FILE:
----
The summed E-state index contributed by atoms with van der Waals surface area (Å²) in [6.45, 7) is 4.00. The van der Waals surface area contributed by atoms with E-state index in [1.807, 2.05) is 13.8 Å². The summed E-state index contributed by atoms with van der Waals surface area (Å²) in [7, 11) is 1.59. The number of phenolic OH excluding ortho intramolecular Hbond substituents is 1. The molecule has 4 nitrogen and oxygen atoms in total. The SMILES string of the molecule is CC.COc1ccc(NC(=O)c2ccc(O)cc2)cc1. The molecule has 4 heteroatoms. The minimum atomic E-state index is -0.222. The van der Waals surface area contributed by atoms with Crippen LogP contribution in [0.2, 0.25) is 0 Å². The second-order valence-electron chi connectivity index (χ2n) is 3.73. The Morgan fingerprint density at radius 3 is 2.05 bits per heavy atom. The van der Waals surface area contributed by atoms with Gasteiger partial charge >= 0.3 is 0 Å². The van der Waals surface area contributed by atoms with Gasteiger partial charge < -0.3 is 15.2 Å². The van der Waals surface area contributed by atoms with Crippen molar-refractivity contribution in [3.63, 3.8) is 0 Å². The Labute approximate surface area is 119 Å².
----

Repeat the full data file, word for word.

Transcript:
The summed E-state index contributed by atoms with van der Waals surface area (Å²) in [6.45, 7) is 4.00. The van der Waals surface area contributed by atoms with E-state index in [1.807, 2.05) is 13.8 Å². The summed E-state index contributed by atoms with van der Waals surface area (Å²) in [7, 11) is 1.59. The number of phenolic OH excluding ortho intramolecular Hbond substituents is 1. The molecule has 4 nitrogen and oxygen atoms in total. The SMILES string of the molecule is CC.COc1ccc(NC(=O)c2ccc(O)cc2)cc1. The molecule has 4 heteroatoms. The minimum atomic E-state index is -0.222. The van der Waals surface area contributed by atoms with Crippen LogP contribution in [0.2, 0.25) is 0 Å². The second-order valence-electron chi connectivity index (χ2n) is 3.73. The Morgan fingerprint density at radius 3 is 2.05 bits per heavy atom. The van der Waals surface area contributed by atoms with Gasteiger partial charge >= 0.3 is 0 Å². The van der Waals surface area contributed by atoms with Gasteiger partial charge < -0.3 is 15.2 Å². The van der Waals surface area contributed by atoms with Crippen molar-refractivity contribution in [3.63, 3.8) is 0 Å². The Labute approximate surface area is 119 Å².